When we look at Syria and Iraq, the problem is reasonably clear: governments based on religion do not work when there is more than one religion. Governments must be secular. It is here that the West has failed these regions. Yes, Saddam and Bashir are not exactly examples of good governance; they have been brutal and of course they are/were anything but democratic. However, provided you obeyed the rules, you were generally safe there, and until the West started bombing Iraq the first time, Iraq was prosperous, secular, safe, and reasonably liberal. Now it is a feeding ground for Jihadis, who cannot wait to get revenge on the West. Now, the Shia government has decided to get revenge on past suppression, and it is actively discriminating against the Sunni minority, which is hardly desirable when that minority provided most of the military class previously. The US hardly helped either by effectively making the Kurdish part a separate entity.

The question now is, what should be done? My view is that everybody else should keep out. Yes, what is going to happen is not going to be pretty, and a lot more blood will be spilt, but this is largely due to outside intervention. There has been no sign of competence so far, other than in bombing, so why does anyone think there will be an improvement? The problem is, politicians visualize the ending they want; they do not seem capable of visualizing what they do not want.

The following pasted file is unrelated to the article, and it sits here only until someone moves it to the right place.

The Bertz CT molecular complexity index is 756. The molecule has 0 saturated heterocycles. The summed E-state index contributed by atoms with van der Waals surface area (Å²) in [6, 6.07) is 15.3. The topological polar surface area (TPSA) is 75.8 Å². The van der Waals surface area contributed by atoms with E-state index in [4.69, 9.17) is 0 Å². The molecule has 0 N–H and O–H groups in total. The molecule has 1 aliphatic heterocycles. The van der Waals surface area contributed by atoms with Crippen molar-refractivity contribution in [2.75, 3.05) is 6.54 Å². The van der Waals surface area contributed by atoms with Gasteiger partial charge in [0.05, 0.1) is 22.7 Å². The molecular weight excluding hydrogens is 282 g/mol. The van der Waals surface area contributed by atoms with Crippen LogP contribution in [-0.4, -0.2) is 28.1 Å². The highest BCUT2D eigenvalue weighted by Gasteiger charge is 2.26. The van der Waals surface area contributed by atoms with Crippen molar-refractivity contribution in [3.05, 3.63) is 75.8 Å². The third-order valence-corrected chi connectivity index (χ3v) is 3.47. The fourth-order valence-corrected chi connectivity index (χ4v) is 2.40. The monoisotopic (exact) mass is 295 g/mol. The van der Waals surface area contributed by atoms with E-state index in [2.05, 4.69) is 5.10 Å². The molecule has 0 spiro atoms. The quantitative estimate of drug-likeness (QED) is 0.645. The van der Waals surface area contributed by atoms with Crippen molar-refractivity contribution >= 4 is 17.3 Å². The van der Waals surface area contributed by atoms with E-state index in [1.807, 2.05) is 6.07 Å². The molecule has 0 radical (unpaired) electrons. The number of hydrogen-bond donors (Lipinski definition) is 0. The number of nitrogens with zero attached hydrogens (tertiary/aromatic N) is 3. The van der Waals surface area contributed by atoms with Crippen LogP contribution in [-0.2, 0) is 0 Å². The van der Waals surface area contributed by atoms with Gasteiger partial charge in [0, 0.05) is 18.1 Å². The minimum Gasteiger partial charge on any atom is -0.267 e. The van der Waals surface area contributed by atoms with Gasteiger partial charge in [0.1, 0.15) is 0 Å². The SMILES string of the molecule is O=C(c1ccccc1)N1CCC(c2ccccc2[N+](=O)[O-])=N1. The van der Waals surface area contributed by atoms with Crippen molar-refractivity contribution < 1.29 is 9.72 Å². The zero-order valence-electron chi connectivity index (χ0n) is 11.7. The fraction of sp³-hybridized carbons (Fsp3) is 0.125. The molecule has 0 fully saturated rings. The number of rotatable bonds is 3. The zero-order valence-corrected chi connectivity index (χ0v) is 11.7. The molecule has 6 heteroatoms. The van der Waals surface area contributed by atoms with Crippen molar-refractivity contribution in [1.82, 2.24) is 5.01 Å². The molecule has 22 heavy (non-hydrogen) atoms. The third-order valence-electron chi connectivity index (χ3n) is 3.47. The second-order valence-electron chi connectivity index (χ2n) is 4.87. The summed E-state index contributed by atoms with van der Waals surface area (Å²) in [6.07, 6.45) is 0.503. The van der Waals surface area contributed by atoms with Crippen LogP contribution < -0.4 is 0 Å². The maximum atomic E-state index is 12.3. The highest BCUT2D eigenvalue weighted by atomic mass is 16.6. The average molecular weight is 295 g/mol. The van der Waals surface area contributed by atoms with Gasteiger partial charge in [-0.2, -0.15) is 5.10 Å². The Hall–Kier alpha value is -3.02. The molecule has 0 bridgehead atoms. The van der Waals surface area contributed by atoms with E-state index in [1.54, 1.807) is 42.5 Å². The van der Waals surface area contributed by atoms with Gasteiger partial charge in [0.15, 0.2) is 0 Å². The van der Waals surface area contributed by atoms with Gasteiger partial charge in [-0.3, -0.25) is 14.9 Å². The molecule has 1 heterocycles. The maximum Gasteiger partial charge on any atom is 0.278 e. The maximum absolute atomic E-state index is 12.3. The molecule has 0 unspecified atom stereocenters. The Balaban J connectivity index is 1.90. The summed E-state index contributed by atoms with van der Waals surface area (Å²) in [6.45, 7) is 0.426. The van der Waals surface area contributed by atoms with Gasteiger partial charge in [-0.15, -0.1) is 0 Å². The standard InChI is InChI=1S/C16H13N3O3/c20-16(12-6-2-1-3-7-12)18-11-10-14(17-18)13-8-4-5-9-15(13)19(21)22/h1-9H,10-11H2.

Why should my comments count? I have no special experience that makes my opinion more important than yours, and my one and only experience that is relevant was being caught up in the 1968 invasion of Czechoslovakia, during which I talked to people from both sides. On the other hand, I have thought quite a bit about the issues in general because in the future history novels I write, I have “invented” various forms of governance to support the themes related to abuse of power. After all this thought, I do not know the answers, although I think I can guess what will not work. If you, the reader, feel you can contribute, please do.

Finally, remember the reduced prices on my Mars novels this solstice; see the previous post for details.

Democracy? Do the people have a say?

One of the themes of my futuristic ebooks is to look at different forms of government. We believe, or are continually told, that democracy is the best form of government, but that is merely an assumption. We know Plato did not think so, despite living in something much closer to a democracy. In The Republic he makes the excellent point: if you and a number of others were lost at sea, do you want a navigator or a vote?